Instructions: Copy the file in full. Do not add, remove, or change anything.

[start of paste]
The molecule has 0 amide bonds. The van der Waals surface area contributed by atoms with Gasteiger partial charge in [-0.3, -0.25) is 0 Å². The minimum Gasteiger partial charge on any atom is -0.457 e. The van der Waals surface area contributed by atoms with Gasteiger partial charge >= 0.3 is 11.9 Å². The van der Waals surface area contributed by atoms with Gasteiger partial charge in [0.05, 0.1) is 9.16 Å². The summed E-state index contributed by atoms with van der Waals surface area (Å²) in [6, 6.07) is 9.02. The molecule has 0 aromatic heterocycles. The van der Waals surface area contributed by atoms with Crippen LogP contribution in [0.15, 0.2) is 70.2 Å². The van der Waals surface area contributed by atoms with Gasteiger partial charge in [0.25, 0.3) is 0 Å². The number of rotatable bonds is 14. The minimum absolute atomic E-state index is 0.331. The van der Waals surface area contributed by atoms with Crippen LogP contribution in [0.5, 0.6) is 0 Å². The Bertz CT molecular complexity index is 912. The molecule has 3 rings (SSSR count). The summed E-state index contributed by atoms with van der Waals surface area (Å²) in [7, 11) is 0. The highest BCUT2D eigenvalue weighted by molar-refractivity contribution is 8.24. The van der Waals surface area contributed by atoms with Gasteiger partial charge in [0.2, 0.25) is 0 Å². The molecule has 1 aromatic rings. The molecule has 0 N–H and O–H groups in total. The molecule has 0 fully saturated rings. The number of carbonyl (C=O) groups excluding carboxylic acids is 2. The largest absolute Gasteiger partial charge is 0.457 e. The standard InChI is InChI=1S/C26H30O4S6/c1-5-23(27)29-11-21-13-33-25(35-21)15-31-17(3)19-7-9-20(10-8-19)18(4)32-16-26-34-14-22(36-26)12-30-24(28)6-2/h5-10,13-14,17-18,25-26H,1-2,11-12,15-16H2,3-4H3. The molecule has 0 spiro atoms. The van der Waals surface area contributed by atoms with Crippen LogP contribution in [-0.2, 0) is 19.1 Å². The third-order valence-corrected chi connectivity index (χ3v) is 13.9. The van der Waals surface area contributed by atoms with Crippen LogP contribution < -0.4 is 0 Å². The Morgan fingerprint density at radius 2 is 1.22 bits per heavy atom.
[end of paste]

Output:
The molecule has 0 amide bonds. The van der Waals surface area contributed by atoms with Gasteiger partial charge in [-0.3, -0.25) is 0 Å². The minimum Gasteiger partial charge on any atom is -0.457 e. The van der Waals surface area contributed by atoms with Gasteiger partial charge >= 0.3 is 11.9 Å². The van der Waals surface area contributed by atoms with Gasteiger partial charge in [0.05, 0.1) is 9.16 Å². The summed E-state index contributed by atoms with van der Waals surface area (Å²) in [6, 6.07) is 9.02. The molecule has 0 aromatic heterocycles. The van der Waals surface area contributed by atoms with Crippen LogP contribution in [0.15, 0.2) is 70.2 Å². The van der Waals surface area contributed by atoms with Gasteiger partial charge in [0.25, 0.3) is 0 Å². The number of rotatable bonds is 14. The minimum absolute atomic E-state index is 0.331. The van der Waals surface area contributed by atoms with Crippen LogP contribution in [0.5, 0.6) is 0 Å². The Bertz CT molecular complexity index is 912. The molecule has 3 rings (SSSR count). The summed E-state index contributed by atoms with van der Waals surface area (Å²) in [7, 11) is 0. The highest BCUT2D eigenvalue weighted by molar-refractivity contribution is 8.24. The van der Waals surface area contributed by atoms with Gasteiger partial charge in [0.2, 0.25) is 0 Å². The molecule has 1 aromatic rings. The molecule has 0 N–H and O–H groups in total. The molecule has 0 fully saturated rings. The number of carbonyl (C=O) groups excluding carboxylic acids is 2. The largest absolute Gasteiger partial charge is 0.457 e. The standard InChI is InChI=1S/C26H30O4S6/c1-5-23(27)29-11-21-13-33-25(35-21)15-31-17(3)19-7-9-20(10-8-19)18(4)32-16-26-34-14-22(36-26)12-30-24(28)6-2/h5-10,13-14,17-18,25-26H,1-2,11-12,15-16H2,3-4H3. The molecule has 0 spiro atoms. The van der Waals surface area contributed by atoms with Crippen LogP contribution in [-0.2, 0) is 19.1 Å². The third-order valence-corrected chi connectivity index (χ3v) is 13.9. The van der Waals surface area contributed by atoms with Crippen LogP contribution < -0.4 is 0 Å². The Morgan fingerprint density at radius 2 is 1.22 bits per heavy atom.